K-W Line

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View of bunker H4 and the water duct used to flood the area in front of the tank barricade near the village of Haacht. This is part of the KW-line.

The K-W Line, and abbreviation for the full title of Koningshooikt-Wavre Line,[1] was the main Belgian line of defence against a possible German armoured invasion through the centre of Belgium, during the initial phase of the Second World War.

The K-W Line, also known as the Dyle Line (Dijle-line) (named after the river Dijle) or Iron Wall, was requested by the Belgian Ministry of Defence and built between September 1939 and May 1940. It consisted of a connection of bunkers and barricades between the village of Koningshooikt and the city of Wavre. The barricades were either Cointet-elements connected to each other with steel cables, railway tracks drilled partly into swampy areas, concrete ditches filled with water, or other steel constructions that could hold off armoured vehicle attacks.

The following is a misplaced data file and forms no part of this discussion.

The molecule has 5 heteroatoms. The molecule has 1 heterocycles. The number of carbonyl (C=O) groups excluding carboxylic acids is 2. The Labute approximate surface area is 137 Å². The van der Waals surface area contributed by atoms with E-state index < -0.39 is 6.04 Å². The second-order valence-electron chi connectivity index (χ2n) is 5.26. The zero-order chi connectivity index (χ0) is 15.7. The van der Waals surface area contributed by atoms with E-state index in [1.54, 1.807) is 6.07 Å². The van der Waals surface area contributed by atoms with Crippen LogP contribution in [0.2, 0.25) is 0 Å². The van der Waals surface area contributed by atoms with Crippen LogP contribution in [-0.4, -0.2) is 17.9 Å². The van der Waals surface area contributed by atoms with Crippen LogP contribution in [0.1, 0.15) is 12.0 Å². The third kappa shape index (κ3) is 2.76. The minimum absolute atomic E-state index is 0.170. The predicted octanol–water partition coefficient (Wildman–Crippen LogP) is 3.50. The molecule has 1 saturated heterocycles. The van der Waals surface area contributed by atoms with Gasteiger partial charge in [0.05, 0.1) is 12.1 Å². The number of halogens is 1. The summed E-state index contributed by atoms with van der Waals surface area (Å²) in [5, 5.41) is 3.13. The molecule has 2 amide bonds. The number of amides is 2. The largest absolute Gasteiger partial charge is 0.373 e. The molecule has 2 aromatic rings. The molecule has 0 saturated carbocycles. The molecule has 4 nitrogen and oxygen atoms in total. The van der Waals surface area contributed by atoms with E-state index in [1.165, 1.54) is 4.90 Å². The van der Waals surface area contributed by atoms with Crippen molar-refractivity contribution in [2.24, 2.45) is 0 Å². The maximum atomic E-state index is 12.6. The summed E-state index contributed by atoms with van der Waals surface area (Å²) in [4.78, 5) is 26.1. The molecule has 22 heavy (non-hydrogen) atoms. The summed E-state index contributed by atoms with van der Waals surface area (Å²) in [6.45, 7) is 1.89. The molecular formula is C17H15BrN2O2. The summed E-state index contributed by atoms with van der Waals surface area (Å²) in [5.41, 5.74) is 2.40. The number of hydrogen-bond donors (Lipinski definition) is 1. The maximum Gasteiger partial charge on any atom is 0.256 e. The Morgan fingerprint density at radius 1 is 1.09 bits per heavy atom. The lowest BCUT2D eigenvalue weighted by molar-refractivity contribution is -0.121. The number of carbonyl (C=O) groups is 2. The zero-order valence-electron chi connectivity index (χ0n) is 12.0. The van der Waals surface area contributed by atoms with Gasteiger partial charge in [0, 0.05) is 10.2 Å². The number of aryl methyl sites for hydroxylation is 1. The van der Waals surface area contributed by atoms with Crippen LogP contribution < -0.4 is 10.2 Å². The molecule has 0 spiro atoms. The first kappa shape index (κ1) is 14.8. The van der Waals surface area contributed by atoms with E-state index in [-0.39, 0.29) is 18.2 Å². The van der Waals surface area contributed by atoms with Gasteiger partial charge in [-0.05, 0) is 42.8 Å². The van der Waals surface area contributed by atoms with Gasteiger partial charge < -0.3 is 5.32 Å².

In 2009, an inventory of surviving emplacements was begun.[2]

See also[edit]

References[edit]

  1. ^ Vanden Bloock, Bernard. "Belgian Fortifications, May 1940: KW Line (60 km)". niehorster.orbat.com. Retrieved 26 February 2013. 
  2. ^ www.kwlinie.be